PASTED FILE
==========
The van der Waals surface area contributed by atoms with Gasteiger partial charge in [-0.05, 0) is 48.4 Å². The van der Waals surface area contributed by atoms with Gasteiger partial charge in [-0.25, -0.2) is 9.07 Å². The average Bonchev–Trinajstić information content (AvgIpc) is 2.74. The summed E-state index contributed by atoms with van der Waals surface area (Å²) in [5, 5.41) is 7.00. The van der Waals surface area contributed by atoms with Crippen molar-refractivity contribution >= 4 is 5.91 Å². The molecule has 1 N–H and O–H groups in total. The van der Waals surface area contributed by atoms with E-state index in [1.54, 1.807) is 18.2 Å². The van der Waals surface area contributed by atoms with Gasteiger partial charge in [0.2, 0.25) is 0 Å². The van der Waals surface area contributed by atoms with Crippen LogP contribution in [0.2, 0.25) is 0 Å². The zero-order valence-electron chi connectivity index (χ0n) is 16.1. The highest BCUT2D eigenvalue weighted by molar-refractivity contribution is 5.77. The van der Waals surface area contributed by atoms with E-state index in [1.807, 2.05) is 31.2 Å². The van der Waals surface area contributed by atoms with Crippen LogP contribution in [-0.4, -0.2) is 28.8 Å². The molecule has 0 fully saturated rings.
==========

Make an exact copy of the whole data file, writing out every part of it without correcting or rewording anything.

The van der Waals surface area contributed by atoms with Gasteiger partial charge in [-0.05, 0) is 48.4 Å². The van der Waals surface area contributed by atoms with Gasteiger partial charge in [-0.25, -0.2) is 9.07 Å². The average Bonchev–Trinajstić information content (AvgIpc) is 2.74. The summed E-state index contributed by atoms with van der Waals surface area (Å²) in [5, 5.41) is 7.00. The van der Waals surface area contributed by atoms with Crippen molar-refractivity contribution >= 4 is 5.91 Å². The molecule has 1 N–H and O–H groups in total. The van der Waals surface area contributed by atoms with E-state index in [1.54, 1.807) is 18.2 Å². The van der Waals surface area contributed by atoms with Gasteiger partial charge in [0.2, 0.25) is 0 Å². The van der Waals surface area contributed by atoms with Crippen LogP contribution in [0.2, 0.25) is 0 Å². The zero-order valence-electron chi connectivity index (χ0n) is 16.1. The highest BCUT2D eigenvalue weighted by molar-refractivity contribution is 5.77. The van der Waals surface area contributed by atoms with E-state index in [1.807, 2.05) is 31.2 Å². The van der Waals surface area contributed by atoms with Crippen LogP contribution in [-0.4, -0.2) is 28.8 Å². The molecule has 0 fully saturated rings.